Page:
1. When you purchase your honey from the grocery store, you’re probably buying honey shipped in from other countries. That honey is combined with all the other honeys and heated and filtered beyond description in huge vats. Then it’s filtered again and bottled and shipped again and again and again and yada yada you eventually you eat it. And it all tastes the same. And all the good stuff is long gone. The end.
  2. When you purchase your honey from a local beekeeper (and this is indeed a wonderful first step!), you’re purchasing honey gathered from trees and flowers in your own neighborhood. This is healthy and excellent. However, it’s probably NOT single-hive honey. The beekeeper from whom you buy your local honey probably combines all of the frames from many of the hives and runs them all together through a machine we call an “extractor.” This extractor acts as a centrifuge and slings all the honey from all those frames into a common tub. Then, your local beekeeper bottles all that combined honey in jars. You buy it and eat it. But all the honey from all the frames is all combined, so it loses much of its distinct flavor.
  3. When you purchase TwoHoneys honey (you can get some at Coffee Please in Madeira!), you experience the glory of single-hive (and, frankly, it’s really single-frame) honey. In other words, I cut the honey-containing comb from its frame or bar, and I squeeze that honeycomb with a machine called my hand so that the honey from a single frame runs directly through a sieve and into a small bowl. I then immediately pour that honey into a jar. It’s that simple, pure honey that you eat and marvel about.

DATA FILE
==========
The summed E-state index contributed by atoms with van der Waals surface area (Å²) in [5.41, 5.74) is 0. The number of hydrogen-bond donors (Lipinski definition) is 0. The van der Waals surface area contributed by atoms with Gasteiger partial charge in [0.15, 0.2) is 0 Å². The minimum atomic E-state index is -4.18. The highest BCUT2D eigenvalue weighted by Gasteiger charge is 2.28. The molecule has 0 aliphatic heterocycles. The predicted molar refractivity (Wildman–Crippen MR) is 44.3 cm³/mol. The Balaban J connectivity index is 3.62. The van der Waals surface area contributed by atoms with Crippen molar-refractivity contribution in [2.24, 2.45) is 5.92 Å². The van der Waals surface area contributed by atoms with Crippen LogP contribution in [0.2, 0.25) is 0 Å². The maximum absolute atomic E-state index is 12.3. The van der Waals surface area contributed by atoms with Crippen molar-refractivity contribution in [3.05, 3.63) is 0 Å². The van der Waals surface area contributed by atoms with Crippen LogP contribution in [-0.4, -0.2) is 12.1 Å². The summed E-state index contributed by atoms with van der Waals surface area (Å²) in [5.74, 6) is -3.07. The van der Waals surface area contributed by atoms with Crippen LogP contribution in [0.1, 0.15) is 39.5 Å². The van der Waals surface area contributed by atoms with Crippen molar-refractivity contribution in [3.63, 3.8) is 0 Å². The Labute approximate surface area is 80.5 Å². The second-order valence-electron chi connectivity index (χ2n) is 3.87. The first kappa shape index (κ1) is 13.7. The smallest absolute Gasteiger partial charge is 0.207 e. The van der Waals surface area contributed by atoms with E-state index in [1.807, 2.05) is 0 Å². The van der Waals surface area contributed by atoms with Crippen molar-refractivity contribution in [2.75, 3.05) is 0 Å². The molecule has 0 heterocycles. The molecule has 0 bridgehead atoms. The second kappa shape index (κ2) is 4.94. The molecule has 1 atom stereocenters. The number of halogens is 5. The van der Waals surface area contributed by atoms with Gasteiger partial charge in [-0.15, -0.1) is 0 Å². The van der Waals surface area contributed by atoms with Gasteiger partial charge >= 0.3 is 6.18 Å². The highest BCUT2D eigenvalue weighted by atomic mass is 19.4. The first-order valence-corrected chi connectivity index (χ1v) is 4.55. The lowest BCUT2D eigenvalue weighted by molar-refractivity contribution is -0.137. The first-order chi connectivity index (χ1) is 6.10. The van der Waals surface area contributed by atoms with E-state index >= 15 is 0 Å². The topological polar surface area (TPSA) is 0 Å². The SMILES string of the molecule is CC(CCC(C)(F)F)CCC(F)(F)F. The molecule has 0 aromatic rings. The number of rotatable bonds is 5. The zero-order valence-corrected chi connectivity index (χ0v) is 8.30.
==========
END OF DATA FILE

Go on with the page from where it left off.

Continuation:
This is what makes single-frame honey unique: The honey in each frame tastes like whatever was blooming when the bees stored it. For instance, if goldenrod and asters were blooming when the bees stored nectar in that particular frame, then the honey harvested with that frame will taste like goldenrod or aster. Each frame tastes unique to whatever was blooming. The TwoHoneys honey you purchase tastes unique to whatever was blooming where that hive lives that season that year. It’s always a wonderful experience because YOU CAN TASTE THE DIFFERENCE.